Few people keep a classic purely for transport these days. The cars represent a lifestyle, and they’re there for fun and to be used, but not everyone has the luxury of time to be able to spend a full week at a rally or an entire weekend on a race circuit. Plenty of people, though, love the idea of being able to look out the window on a Sunday morning, see that the sun is shining and take their classic for a spontaneous spin.
This has given rise to a number of specialist venues for classic-car fans. My current favourite is Bicester Heritage in Oxfordshire. The brainchild of venture capitalist and classic-car fan Dan Geoghegan, it has revitalised and restored a previously derelict RAF Bomber Command base. The World War II Spitfires and Bristol Blenheim bombers have made way for their earth-bound cousins, as classics tour its three kilometres of perimeter road and occupy many of the 50 historic buildings on site.
Bicester Heritage represents an increased demand, particularly noticeable at the top end of the market, for turnkey, outsourced ownership arrangements. It is now known as a global centre of excellence, where skills are preserved to ensure that old cars are being driven and not parked in museums. A superfluity of specialist suppliers are on hand to make, mend or restore virtually any classic car or part. ‘Bicester serves as a [place] for owners and enthusiasts to meet, like our “Sunday Scrambles”. The perimeter road offers the chance to drive classic cars in a track environment suitable for speed testing,’ says Geoghegan.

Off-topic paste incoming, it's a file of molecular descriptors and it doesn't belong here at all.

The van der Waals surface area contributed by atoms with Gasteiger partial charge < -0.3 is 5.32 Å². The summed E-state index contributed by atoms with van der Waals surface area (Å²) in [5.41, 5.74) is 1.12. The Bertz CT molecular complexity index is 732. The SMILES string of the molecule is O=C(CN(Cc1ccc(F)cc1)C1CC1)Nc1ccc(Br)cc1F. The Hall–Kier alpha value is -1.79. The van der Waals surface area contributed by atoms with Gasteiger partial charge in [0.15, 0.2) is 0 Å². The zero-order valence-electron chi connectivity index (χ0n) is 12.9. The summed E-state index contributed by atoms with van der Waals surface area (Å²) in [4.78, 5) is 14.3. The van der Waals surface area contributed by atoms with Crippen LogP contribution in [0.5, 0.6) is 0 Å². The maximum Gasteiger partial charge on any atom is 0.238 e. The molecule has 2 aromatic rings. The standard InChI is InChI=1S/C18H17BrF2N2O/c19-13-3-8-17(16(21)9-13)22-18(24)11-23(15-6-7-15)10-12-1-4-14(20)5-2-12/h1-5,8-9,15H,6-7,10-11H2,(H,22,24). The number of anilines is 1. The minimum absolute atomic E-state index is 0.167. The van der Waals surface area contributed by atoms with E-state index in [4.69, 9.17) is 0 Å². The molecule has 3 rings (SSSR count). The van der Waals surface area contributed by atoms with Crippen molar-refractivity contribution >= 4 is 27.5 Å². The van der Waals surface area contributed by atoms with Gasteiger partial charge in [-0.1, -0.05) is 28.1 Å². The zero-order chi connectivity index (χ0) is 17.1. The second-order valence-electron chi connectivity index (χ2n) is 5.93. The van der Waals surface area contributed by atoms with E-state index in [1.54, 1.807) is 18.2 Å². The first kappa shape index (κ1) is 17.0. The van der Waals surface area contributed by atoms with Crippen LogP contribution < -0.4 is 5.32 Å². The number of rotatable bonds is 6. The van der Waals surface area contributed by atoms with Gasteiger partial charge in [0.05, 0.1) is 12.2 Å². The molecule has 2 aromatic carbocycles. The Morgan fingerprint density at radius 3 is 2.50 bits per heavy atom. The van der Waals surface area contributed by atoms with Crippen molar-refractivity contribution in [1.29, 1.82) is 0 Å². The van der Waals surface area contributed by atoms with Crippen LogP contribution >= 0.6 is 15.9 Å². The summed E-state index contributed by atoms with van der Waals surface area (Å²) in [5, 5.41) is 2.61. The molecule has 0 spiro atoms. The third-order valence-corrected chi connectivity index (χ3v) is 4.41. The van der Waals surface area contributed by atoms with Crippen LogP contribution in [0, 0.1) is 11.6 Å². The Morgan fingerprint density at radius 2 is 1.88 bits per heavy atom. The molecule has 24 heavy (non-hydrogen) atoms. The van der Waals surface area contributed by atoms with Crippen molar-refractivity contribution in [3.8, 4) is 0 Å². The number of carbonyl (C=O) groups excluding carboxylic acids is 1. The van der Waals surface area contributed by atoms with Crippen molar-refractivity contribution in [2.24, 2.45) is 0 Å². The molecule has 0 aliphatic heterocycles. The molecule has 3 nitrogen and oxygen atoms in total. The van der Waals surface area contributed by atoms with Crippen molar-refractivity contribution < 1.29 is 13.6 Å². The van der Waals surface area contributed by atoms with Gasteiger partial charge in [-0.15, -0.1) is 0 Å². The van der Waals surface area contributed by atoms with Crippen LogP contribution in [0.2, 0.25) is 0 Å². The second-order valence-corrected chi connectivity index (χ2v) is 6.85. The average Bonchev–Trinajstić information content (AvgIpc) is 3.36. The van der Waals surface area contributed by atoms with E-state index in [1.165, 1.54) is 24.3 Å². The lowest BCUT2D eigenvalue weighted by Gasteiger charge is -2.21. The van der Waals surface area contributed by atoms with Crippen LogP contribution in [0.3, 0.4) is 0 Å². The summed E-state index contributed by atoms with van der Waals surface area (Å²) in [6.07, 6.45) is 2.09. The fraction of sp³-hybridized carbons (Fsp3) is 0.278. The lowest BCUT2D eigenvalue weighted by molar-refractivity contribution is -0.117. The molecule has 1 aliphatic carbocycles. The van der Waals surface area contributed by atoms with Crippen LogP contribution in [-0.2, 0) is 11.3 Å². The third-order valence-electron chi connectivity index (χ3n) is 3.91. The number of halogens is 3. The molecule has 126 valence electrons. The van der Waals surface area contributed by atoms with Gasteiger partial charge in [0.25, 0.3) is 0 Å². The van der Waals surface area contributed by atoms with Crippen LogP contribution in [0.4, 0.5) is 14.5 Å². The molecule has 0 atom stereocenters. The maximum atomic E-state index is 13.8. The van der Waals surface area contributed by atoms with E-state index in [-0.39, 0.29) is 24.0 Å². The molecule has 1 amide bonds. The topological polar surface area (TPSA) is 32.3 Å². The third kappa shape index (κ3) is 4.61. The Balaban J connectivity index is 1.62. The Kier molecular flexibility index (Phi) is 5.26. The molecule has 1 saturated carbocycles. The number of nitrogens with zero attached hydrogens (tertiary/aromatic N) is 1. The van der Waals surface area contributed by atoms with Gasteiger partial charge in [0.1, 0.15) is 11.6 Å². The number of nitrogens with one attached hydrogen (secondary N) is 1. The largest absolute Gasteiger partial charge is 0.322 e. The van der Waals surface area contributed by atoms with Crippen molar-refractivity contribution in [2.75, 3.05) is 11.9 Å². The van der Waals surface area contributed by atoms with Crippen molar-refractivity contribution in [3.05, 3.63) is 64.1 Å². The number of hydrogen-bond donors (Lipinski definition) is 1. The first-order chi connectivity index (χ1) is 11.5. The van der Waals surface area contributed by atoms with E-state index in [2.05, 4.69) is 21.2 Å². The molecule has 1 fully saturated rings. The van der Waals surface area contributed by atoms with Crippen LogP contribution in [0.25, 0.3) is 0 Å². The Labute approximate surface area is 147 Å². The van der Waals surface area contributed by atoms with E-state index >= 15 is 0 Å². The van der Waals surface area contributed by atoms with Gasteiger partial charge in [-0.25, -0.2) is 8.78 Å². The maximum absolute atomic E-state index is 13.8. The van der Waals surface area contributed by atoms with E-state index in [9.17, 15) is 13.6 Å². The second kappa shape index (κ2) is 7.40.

The thrice yearly Scramble (named after the Battle of Britain fighter pilots’ call to action) sees some 7 000 classic-car lovers feast their eyes on a vast collection of supercars and vintage vehicles. Bentleys, Ferraris, Lamborghinis, Porsches and many more iconic motoring marques assemble in a non-commercialised, period setting to provide a real glimpse into the past, beyond just classic cars.
By Richard Webb